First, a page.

Welcome to Startups Weekly, a closer look at this week’s startup news and trends from senior reporter and equity co-host Natasha Mascarenhas. To get it delivered to your inbox, subscribe here.
Author’s Note: We’re breaking away from our usual formatting this week because one of the nation’s largest banks went bust in a generation. Today’s spot is devoted to our coverage on the matter, but we’ll return to broader programming next week.
On Friday, I wrote about how Silicon Valley Bank has been shut down by regulators, who are now in charge of the bank’s deposits. Banks are set to reopen on Monday, which means we – and I mean that in the most collective sense – are in for a weekend of pause, fear and questions ahead. This is not the story of the week; This is the story of the coming weeks and months. As Gary Tan, CEO of Y Combinator, said, It can set back startups and innovation by 10 years.
After hours of talking to founders and venture capitalists about SVB, it’s clear that explaining the position or strength of the bank’s business won’t necessarily stop the panic we’re seeing. It is panic that is turning into volatility at other banks; Even those who were in a position to benefit from SVB’s bust only a few hours ago.
The story is fast paced and always changing, so I’m not going to take you in half-heartedly. What I know so far is that despite rational analysis of actual business fundamentals, the collapse of SVB is a human story. Here are the stories we’ve written so far about the crash:
How founders are reacting to the collapse of Silicon Valley Bank
TechCrunch spoke to more than a dozen founders about how the bank crash is affecting their businesses. In this piece, we uncover some of the stories, from announcing out of fear they can’t make payroll to putting together a discount code in time and exploding as a Hail Mary.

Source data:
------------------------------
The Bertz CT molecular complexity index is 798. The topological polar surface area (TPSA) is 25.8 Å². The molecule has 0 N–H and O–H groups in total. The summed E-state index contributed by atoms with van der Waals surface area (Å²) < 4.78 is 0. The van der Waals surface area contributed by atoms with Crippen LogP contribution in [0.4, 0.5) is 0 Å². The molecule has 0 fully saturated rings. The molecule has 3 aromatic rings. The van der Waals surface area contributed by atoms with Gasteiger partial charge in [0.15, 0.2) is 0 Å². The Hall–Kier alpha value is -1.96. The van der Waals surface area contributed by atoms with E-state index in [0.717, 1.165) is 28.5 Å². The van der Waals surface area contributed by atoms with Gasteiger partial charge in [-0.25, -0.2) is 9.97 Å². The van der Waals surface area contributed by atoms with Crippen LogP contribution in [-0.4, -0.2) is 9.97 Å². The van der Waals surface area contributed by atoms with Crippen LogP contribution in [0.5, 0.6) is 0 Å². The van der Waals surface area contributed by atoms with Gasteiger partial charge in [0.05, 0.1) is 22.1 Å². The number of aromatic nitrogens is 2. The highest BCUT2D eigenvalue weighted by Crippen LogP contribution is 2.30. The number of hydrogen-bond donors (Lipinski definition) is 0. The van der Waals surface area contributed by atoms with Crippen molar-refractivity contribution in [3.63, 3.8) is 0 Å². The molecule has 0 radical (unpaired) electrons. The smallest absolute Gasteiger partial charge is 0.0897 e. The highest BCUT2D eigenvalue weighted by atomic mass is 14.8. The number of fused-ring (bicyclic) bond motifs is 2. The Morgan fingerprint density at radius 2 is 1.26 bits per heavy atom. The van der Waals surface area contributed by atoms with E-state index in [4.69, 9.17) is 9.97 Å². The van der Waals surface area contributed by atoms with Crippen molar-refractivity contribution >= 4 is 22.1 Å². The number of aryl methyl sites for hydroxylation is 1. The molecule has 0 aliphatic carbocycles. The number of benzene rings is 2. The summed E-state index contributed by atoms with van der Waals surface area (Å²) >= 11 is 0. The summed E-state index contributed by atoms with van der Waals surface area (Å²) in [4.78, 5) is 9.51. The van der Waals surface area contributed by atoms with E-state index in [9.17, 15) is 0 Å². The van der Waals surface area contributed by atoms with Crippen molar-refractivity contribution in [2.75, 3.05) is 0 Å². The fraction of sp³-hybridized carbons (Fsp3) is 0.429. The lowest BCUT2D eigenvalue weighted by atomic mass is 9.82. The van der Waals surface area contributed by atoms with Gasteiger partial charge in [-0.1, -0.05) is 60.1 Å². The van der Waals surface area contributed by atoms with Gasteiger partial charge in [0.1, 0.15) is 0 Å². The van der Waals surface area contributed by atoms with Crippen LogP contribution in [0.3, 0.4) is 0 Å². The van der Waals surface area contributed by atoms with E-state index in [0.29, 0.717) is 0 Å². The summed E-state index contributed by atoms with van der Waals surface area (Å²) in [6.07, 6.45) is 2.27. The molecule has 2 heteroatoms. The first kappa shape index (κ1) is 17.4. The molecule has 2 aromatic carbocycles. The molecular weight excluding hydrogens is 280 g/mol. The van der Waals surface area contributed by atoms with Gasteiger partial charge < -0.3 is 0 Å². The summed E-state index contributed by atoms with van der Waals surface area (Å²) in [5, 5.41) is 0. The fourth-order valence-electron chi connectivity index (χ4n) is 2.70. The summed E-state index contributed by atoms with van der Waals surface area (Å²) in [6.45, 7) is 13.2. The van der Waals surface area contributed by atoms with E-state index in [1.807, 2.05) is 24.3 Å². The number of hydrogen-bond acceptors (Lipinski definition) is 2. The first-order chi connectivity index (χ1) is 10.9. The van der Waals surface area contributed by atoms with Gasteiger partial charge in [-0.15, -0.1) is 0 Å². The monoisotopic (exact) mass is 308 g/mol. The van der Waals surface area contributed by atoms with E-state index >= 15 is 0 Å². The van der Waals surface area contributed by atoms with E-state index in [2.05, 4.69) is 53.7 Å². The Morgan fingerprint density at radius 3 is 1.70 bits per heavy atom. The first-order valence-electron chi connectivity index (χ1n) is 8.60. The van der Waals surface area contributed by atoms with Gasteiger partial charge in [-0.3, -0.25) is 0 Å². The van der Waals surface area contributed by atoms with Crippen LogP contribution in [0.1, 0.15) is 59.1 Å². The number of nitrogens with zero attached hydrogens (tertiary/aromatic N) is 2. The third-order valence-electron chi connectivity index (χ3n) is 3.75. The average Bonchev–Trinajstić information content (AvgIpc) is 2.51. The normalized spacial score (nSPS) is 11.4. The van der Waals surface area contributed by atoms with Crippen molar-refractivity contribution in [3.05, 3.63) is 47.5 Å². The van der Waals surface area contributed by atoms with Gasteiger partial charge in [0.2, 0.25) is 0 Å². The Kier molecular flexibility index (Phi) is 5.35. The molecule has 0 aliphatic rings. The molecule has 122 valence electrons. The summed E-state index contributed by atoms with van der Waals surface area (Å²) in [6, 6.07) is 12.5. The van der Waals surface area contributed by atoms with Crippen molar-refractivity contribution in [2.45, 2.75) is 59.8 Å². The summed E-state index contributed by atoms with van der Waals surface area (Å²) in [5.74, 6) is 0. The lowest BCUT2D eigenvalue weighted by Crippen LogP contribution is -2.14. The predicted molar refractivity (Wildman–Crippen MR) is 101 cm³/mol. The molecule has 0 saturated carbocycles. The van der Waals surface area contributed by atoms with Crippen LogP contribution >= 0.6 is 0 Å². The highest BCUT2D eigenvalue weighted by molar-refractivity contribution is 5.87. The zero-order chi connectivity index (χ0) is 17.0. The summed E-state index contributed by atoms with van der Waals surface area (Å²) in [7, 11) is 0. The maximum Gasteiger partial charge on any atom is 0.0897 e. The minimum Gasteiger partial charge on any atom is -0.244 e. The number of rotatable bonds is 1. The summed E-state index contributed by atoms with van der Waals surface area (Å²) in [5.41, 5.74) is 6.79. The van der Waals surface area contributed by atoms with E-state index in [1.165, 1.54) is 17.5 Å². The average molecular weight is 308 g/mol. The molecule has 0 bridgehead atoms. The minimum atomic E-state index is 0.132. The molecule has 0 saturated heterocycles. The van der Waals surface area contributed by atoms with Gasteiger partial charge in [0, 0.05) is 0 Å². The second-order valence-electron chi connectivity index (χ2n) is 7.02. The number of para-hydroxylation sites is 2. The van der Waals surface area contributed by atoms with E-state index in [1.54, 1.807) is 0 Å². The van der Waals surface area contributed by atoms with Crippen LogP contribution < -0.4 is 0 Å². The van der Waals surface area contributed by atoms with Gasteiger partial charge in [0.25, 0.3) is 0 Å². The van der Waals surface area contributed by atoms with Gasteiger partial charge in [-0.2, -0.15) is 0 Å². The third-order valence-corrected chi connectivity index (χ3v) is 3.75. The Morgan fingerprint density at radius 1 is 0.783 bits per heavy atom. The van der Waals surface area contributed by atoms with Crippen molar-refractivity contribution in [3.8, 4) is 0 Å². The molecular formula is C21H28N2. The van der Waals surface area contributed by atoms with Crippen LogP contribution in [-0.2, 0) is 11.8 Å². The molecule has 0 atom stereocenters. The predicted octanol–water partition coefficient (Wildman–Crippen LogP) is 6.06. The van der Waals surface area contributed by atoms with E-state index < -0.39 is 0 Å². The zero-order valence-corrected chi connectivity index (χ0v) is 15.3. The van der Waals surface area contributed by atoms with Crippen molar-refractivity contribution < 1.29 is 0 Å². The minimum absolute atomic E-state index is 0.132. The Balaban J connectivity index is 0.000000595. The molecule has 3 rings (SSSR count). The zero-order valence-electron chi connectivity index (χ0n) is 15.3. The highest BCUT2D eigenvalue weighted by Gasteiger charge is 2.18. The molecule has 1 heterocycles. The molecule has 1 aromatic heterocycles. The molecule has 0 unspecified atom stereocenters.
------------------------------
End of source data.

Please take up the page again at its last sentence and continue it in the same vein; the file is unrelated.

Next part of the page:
With SVB locked, how will startups pay for goods?
My colleague Alex Wilhelm asked aloud one of the biggest questions founders don’t have to: How are startups going to pay for stuff if SVB is still closed? In his TC+ analysis, he explains that entrepreneurs should think about more than just making payroll. How will they pay cloud vendors or process refunds? (I told you this is a human story.)
For startup competition, SVB’s nightmare is both a triumph and a challenge
This article seeks to debunk the idea that SVB’s decline is a net positive for its competitors. Mary Ann Azevedo and I spoke to a few startups that are experiencing a surge in demand: Some are cautious; Some are excited. The question remains: Will startups now saddled by a traditional bank risk turning to a private tech startup to hold their funds? Where do you go when you are reminded of risk?
Venture firms are advising portfolio companies to withdraw money from SVB
For our third vantage point, let’s talk about venture capitalists. On Thursday, several VC firms — including but not limited to USV, Founders Fund, Hustle Fund, Inspired Capital and Valor Equity — advised startups to pull money out of SVB. Some advised diversification.
If you want more, we certainly have more, including notes on stalled trading, how it happened so fast and a recap on the “colliwobbles” elsewhere.
as always you can follow me Twitter Or to continue the Instagram conversation. You can also send me suggestions at [email protected] or on Signal at +1 925 271 0912.
spotted on techcrunch
The long goodbye at Salesforce continues with more layoffs reported today
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Meta is working on a decentralized social app
Elon Musk apologizes after publicly mocking disabled Twitter employee
spotted on techcrunch+
Uncertainty Remains Around Billions Of USDC Empire As Issuer Circle Holds Reserves At Silicon Valley Bank
Everything you know about computer vision may soon be wrong
It turns out burn reduction at startups is more aspiration than reality
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